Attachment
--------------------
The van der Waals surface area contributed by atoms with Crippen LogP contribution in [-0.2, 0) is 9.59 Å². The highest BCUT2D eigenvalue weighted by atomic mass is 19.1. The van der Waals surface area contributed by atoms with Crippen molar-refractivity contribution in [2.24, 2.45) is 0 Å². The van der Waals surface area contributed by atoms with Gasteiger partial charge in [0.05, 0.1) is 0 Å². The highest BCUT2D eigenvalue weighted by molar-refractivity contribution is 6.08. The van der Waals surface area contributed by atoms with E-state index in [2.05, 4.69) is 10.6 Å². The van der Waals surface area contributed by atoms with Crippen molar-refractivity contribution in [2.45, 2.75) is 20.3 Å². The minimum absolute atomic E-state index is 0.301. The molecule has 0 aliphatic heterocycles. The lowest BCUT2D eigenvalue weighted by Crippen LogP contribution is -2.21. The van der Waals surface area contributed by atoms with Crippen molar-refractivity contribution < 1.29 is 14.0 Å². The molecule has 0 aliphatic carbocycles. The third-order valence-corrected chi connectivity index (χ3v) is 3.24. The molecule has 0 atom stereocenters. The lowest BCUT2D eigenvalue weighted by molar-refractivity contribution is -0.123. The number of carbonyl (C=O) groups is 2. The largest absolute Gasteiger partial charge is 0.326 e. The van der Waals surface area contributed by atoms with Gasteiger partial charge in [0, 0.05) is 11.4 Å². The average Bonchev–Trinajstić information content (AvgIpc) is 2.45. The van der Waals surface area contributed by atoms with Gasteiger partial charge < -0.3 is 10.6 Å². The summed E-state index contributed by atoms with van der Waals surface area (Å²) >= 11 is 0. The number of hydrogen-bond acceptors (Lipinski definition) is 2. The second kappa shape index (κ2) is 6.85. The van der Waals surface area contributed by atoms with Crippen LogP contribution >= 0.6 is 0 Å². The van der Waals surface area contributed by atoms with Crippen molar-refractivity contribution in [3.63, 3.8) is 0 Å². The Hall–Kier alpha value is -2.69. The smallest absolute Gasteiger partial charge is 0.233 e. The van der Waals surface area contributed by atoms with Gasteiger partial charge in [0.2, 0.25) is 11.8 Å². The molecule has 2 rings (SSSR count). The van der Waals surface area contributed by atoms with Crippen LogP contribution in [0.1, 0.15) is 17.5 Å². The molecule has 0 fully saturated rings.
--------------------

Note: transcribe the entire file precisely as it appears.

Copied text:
The van der Waals surface area contributed by atoms with Crippen LogP contribution in [-0.2, 0) is 9.59 Å². The highest BCUT2D eigenvalue weighted by atomic mass is 19.1. The van der Waals surface area contributed by atoms with Crippen molar-refractivity contribution in [2.24, 2.45) is 0 Å². The van der Waals surface area contributed by atoms with Gasteiger partial charge in [0.05, 0.1) is 0 Å². The highest BCUT2D eigenvalue weighted by molar-refractivity contribution is 6.08. The van der Waals surface area contributed by atoms with E-state index in [2.05, 4.69) is 10.6 Å². The van der Waals surface area contributed by atoms with Crippen molar-refractivity contribution in [2.45, 2.75) is 20.3 Å². The minimum absolute atomic E-state index is 0.301. The molecule has 0 aliphatic heterocycles. The lowest BCUT2D eigenvalue weighted by Crippen LogP contribution is -2.21. The van der Waals surface area contributed by atoms with Crippen molar-refractivity contribution < 1.29 is 14.0 Å². The molecule has 0 aliphatic carbocycles. The third-order valence-corrected chi connectivity index (χ3v) is 3.24. The molecule has 0 atom stereocenters. The lowest BCUT2D eigenvalue weighted by molar-refractivity contribution is -0.123. The number of carbonyl (C=O) groups is 2. The largest absolute Gasteiger partial charge is 0.326 e. The van der Waals surface area contributed by atoms with Gasteiger partial charge in [0, 0.05) is 11.4 Å². The average Bonchev–Trinajstić information content (AvgIpc) is 2.45. The van der Waals surface area contributed by atoms with Gasteiger partial charge < -0.3 is 10.6 Å². The summed E-state index contributed by atoms with van der Waals surface area (Å²) >= 11 is 0. The number of hydrogen-bond acceptors (Lipinski definition) is 2. The second kappa shape index (κ2) is 6.85. The van der Waals surface area contributed by atoms with Crippen LogP contribution >= 0.6 is 0 Å². The van der Waals surface area contributed by atoms with Crippen molar-refractivity contribution in [3.63, 3.8) is 0 Å². The Hall–Kier alpha value is -2.69. The smallest absolute Gasteiger partial charge is 0.233 e. The van der Waals surface area contributed by atoms with Gasteiger partial charge in [0.2, 0.25) is 11.8 Å². The molecule has 2 rings (SSSR count). The van der Waals surface area contributed by atoms with Crippen LogP contribution in [0.1, 0.15) is 17.5 Å². The molecule has 0 fully saturated rings.